MV Historic District
Listed on the National Register of Historic Places on April 19, 2001, the Mount Victory Historic District includes the main business block, Methodist Church and Park Place. The village’s significance met the qualifications within 5 of the National Trust’s categories: ARCHITECTURE, AGRICULTURE, COMMERCE, INDUSTRY, TRANSPORTATION.
The official ‘Listing Criteria’ is as follows: This property is listed in the National Register under Criterion A for its association with events that have made a significant contribution to the broad patterns of our history. This property is also listed in the National Register under Criterion C for its distinctive characteristics of a type, period, or method of construction, because it represents the work of a master, possesses high artistic values, or because it represents a significant and distinguishable entity whose components may lack individual distinction (e.g. a historic district).
National Register’s Statement of Significance:
The Mount Victory Historic District is significant under Criteria A and C. Under Criterion A, the district is important for its role in the history of this small northwest Ohio farming and railroad community. The district contains buildings that illustrate the development of the town from the late 19th century to the mid 20th century, reflecting themes of agriculture, commerce, transportation, and community in Mount Victory during this period. Under Criterion C, the district illustrates architectural development in a rural community over the same period of time. The vernacular character of most of the district’s buildings, with simple parapet facades, reflects a small-town environment that lacks the trappings of a larger city. The railroad line which engendered the town remains a significant presence, along with the mill and grain elevator that grew up beside it. A small-scale commercial district, with no building taller than two stories, grew up perpendicular to the rail line. The building which served as a town hall, with council room, jail cell and fire house, is an unpretentious building of simple character. Two buildings in the district stand out as examples of a more high-style design, however. These are “Park Place,” built c. 1872 in an Italianate design for a local merchant and used in the early 1900s as a hotel, and the Methodist Episcopal Church, built in 1903 in a Romanesque Revival style.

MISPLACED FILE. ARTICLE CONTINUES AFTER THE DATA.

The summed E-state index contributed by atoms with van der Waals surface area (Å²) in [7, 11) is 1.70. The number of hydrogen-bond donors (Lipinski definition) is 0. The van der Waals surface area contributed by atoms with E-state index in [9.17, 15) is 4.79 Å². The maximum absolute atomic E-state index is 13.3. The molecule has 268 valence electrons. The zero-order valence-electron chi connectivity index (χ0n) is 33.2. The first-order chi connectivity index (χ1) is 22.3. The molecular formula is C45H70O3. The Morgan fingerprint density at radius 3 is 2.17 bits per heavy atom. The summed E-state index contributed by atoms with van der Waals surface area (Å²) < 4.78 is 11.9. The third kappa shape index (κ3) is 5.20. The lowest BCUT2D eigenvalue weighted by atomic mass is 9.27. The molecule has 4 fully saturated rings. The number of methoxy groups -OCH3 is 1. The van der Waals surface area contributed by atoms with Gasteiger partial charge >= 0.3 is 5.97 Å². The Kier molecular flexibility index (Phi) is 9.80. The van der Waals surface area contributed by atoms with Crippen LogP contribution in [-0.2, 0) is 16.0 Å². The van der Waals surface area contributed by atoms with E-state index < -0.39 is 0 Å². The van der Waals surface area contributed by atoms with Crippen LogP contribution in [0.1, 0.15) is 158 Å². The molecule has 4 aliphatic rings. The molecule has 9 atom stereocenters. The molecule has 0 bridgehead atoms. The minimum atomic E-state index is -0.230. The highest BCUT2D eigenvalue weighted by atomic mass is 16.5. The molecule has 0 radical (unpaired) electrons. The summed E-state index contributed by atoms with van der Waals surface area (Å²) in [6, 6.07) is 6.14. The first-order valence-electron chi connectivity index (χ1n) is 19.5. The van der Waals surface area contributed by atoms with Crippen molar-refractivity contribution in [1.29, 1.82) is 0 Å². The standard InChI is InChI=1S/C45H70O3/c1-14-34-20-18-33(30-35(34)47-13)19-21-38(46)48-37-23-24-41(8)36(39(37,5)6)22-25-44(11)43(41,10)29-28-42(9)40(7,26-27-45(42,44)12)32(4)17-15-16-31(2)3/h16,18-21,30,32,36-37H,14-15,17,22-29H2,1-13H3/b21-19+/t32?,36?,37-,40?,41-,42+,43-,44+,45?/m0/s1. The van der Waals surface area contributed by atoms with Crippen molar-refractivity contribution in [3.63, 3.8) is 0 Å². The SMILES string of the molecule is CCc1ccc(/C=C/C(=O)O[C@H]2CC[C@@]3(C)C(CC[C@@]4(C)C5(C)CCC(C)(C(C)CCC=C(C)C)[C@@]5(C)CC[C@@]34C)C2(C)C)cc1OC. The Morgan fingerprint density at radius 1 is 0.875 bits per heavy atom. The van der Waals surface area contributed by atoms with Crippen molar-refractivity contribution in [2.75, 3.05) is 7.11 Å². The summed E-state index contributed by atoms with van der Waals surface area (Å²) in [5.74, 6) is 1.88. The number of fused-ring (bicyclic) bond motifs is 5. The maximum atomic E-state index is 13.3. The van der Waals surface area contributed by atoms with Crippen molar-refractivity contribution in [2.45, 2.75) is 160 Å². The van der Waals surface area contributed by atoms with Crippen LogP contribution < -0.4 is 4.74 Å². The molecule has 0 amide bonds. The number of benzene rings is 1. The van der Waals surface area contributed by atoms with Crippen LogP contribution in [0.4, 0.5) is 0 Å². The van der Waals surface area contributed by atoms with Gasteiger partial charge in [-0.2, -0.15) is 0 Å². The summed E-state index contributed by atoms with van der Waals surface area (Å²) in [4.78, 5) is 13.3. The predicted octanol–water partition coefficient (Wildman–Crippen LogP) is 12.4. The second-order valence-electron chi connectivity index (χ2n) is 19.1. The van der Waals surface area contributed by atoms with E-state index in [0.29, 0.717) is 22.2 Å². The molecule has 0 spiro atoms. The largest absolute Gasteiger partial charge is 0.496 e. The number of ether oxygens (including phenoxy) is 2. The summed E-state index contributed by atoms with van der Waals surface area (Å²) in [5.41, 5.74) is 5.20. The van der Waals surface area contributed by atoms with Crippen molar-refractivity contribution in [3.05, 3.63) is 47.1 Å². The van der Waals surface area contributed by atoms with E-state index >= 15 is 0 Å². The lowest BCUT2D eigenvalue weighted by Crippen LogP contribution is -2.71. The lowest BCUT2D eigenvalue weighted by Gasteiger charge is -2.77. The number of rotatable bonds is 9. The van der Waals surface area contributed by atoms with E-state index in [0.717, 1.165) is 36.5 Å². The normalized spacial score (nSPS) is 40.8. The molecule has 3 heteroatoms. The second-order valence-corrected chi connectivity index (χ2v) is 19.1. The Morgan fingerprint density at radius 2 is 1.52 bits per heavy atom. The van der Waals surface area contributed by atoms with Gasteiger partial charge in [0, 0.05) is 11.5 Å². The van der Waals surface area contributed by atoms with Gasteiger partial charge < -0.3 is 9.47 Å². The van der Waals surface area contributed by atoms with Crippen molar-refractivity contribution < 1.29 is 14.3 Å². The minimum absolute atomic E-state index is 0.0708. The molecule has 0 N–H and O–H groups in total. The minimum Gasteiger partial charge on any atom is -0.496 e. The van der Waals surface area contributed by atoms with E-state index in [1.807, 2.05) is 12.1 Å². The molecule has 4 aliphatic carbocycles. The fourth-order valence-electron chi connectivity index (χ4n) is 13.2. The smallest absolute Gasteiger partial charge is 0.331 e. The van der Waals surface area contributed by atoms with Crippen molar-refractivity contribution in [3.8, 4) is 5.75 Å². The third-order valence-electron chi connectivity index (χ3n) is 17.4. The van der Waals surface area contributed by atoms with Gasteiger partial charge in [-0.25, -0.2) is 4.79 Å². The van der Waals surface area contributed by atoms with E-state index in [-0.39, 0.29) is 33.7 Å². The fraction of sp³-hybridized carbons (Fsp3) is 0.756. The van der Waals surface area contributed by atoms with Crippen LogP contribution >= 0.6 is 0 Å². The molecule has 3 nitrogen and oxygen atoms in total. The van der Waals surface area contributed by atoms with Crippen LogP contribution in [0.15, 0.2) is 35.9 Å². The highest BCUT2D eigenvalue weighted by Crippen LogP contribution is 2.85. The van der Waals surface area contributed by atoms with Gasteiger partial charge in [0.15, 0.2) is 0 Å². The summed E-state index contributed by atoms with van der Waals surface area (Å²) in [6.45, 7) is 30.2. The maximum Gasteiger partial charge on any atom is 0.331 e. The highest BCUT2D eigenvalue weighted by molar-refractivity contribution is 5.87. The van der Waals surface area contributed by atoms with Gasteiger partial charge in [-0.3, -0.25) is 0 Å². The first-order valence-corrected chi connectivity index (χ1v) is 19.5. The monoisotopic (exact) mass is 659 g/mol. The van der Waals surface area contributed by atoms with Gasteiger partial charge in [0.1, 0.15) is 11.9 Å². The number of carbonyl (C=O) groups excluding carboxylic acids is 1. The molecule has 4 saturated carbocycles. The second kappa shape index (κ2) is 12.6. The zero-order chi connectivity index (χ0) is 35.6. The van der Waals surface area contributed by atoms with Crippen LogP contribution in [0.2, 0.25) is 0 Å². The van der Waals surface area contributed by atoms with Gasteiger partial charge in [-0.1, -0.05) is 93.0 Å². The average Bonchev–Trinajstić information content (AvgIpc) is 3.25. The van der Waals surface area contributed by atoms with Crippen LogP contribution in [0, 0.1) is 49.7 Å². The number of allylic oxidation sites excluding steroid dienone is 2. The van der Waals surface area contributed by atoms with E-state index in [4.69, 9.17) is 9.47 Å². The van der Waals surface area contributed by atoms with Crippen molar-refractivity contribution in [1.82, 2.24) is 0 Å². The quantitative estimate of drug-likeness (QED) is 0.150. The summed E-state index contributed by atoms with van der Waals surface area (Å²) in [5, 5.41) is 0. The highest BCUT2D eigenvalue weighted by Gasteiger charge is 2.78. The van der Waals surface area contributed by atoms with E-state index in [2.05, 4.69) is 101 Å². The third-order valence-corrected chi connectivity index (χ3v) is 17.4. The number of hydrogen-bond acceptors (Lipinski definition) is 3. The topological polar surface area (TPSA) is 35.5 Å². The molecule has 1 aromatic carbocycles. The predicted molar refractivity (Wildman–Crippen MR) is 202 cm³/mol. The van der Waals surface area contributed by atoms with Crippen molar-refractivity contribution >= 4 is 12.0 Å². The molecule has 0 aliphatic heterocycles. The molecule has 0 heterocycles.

Frequently Asked Questions:
1. If I own a building within the historic district, do I need special permission to do what I want to it?
No. Mount Victory does not have historic district design guidelines or a historic review process as is often found in other districts. The fate of a listed property is soley up to the owner’s discretion. Buildings in the district do not have special protection from deterioration, destruction or demolition.
2. What is the benefit of the historic district?
The benefits are many including marketing and promotion opportunities (i.e heritage tourism), grant opportunities, special tax credits for owners who want to qualify and the pride in being associated with one of the nation’s most prestiges organizations – The National Trust for Historic Preservation and The National Parks Service. Another benefit is the historic district is automatically eligible for special federal funds if disaster should strike – (ie. tornado, floods, etc)
3. How does having a building in the district benefit property owners specifically?
The National Trust offers a tax credit for owners who rehabilitate their building(s) within the district.
4. How do I go about getting the historic tax credits?
Owners must qualify for the credits and although many people aren’t willing to deal with the ‘red tape’, it can be a big financial savings if you take the time to go through the process. Depending on what you’re planning to do, the credits may be well worth the effort.
If you are interested in receiving the tax credits, you must contact the Ohio Historic Preservation Office before you start your rehab. The work you plan to do will be reviewed to see if it is compatible with historic preservation standards. To get started, call the Ohio Historic Preservation Office in Columbus and ask to speak to a tax credit specialist about your project. They are there to help you: 614-298-2037
Common types of work that may qualify for tax credits:
– replacing, repairing slate roof
– updating mechanicals
– replacing, repairing existing asphalt or rubber roof
– repairing wood siding
– repairing or replacing wood windows
– restoring building storefront to original condition
Common types of work that probably will not qualify:
– covering wood siding with vinyl siding
– covering storefronts with fake facade materials
– replacing wood windows with vinyl windows
– changing original window sizes
– removing slate roof and replace with asphalt
– changing original floor plan
– installing pools, hot tubs etc.